25 December 2013

Festive Christmas Bread


Well, it's time again for a festive Christmas Bread. I don't know if I've mentioned it before, but in a Bulgarian tradition, the Christmas bread is round and a coin is hidden in it, somewhere along the edge. When the dinner starts, the bread is cut in the same number of pieces that there are people present. Then you spin the bread, and each person gets the piece in front of them - the person who gets the coin gets the luck. Yadda, yadda. There are similar traditions in England and Sweden - in England the coin goes into the Christmas pudding and as Lundulph points out, you need to be careful not to break your teeth. In Sweden, an almond goes in the Christmas porridge.

Anyway, when I found the festive bread last year, I found a number of other interesting bread shapes as well. So here's working my way through these. The original blog entry I found is here (in Bulgarian) and with pictures of how to shape it here (in Rumanian). The Bulgarian recipe for this bread was similar to the one I made last year, but wasn't as precise - quite a few "a little" and "some" in the ingredients list, so I decided to follow last year's recipe and just make the new shape.

One major difference in the ingredients was that I used soy milk, as my Sister Bip has almost completely cut out dairy from her diet. I was highly suspicious of how this would work, but frankly my feelings were unfounded. A more minor worry was that the kitchen scales were playing up a bit, so there is a good chance things weren't measured entirely correctly, but it seems they were close enough.


1 dl warm soy milk (about 40 degrees)
1 tbsp honey
20 g fresh yeast

Main dough
500 g strong flour + lots more for kneading
0.5 tsp salt
2 tbsp vegetable oil
2 medium eggs + 1 egg white
0.5 tbsp cider vinegar
1.5 dl warm soy milk (about 40 degrees)

Between the layers
50 g butter

Glazing and decoration 1 egg yolk
2 tbsp soy milk
seeds - poppy, sesame, sunflower, pumpkin etc.


  1. Stir together the pre-ferment in a bowl and let bubble up, about 20 - 30 minutes.
  2. In the mean time stir together the ingredients for the main dough as far as possible, the mixture will be very dry.
  3. Add the pre-ferment and mix together to a very sticky dough, almost a thick batter.
  4. Generously flour the work surface and turn out the dough, then work it until the gluten develops.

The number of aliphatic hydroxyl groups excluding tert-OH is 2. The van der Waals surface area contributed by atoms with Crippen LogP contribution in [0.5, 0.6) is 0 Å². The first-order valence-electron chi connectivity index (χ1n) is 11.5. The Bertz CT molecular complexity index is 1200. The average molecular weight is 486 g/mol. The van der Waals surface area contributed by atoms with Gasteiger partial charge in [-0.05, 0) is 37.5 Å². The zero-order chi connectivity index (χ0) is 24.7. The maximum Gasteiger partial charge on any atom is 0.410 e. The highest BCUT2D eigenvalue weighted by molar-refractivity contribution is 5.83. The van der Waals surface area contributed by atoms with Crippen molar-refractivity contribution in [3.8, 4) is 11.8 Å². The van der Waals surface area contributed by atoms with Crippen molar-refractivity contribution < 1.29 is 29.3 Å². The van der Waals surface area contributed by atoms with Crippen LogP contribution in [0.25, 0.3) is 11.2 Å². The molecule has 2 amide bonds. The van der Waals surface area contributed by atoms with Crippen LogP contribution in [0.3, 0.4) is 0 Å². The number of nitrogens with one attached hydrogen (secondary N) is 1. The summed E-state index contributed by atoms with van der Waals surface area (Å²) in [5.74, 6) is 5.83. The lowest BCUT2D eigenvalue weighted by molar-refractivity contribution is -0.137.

5. Place back in the mixing bowl, cover with cling film and let rise to double size, about an hour.
  6. Line a large tray with baking paper, then gently melt the butter.
  7. Weigh the dough and divide in two equal parts.
  8. Divide one of the halves into five equal parts.
  9. From the other half, cut a quarter of it and set aside, this will be the middle. Divide the remainder into five equal parts.
  10. Starting with the five larger parts, roll each one to a circle, about 5 mm thick. Place the first one on the prepared baking tray and brush with melted butter before adding the next circle.
  11. Roll the last circle a little larger so that it will cover the layers below. Don't brush with butter.
  12. Now using a sharp knife or a pizza cutter, cut a star through the five layers, taking care not to cut all the way to the edge. Then carefully fold out each wedge.
  13. Next, repeat the same thing with the five smaller pieces of dough. I recommend they are stacked on a plate or a separate piece of baking paper.
  14. Once they are done, gently place them in the middle hole of the bread and with the knife cut another star into the new round. Make sure that each cut lines up with the middle of the bent out wedges. Then carefully bend the new wedges outwards.
  15. Finally shape the middle piece to a flat circle and place in the middle.
  16. Pre-heat the oven to 200 °C (fan assisted). Whisk together the yolk and milk and brush the bread, then sprinkle seeds over. I arranged the pumpkin seeds one by one, which took so long, there was no need to leave the bread for a second rise, it kind of happened on its own.
  17. Bake for about 30 minutes, but keep an eye on it, so it doesn't burn on top. If it starts browning too fast, cover with a piece of aluminium foil.

I'd planned to have poppy seeds in the middle, then sesame seeds on the inner wedges and sunflower seeds on the outer wedges, but unfortunately it turned out there were neither poppy seeds, nor sunflower seeds around. I found lots of pumpkin seeds and so had to make do with them and sesame seeds. There were onion seeds as well, but they are black and I thought wouldn't be suitable for Christmas.

There was kyopoolu of course and as it turns out, this bread is particularly suitable for dipping as the layers come apart quite easily and are perfectly shaped for scooping up dips.

One thing is that because there are so many pieces that need to be rolled out, you need to work fast, because the yeast dough doesn't wait, it keeps rising while you work on the shaping. My first few pieces were far from round, I figured out that if I shaped each piece to a ball first, it was easier to roll into a circle. Also I kept adding flour to prevent it from sticking to the surface. In the photo above, the dough pieces look almost the same size and they sort of were - the whole dough weighed about 1 kg, so the larger pieces were 100 g each, then the middle piece was 125 g and the smaller pieces were 80, but again thanks to the crazy kitchen scales, who knows what things really weighed. In rolling out the circles it was more obvious to see that the larger pieces resulted in larger circles.

On the whole very nice bread. My Sister Bip was the lucky one this year and got the coin. The whole family quite enjoyed the bread too, so this shape will be worth repeating. To drink, we had a very nice Italian wine, which my Dad had bought especially.


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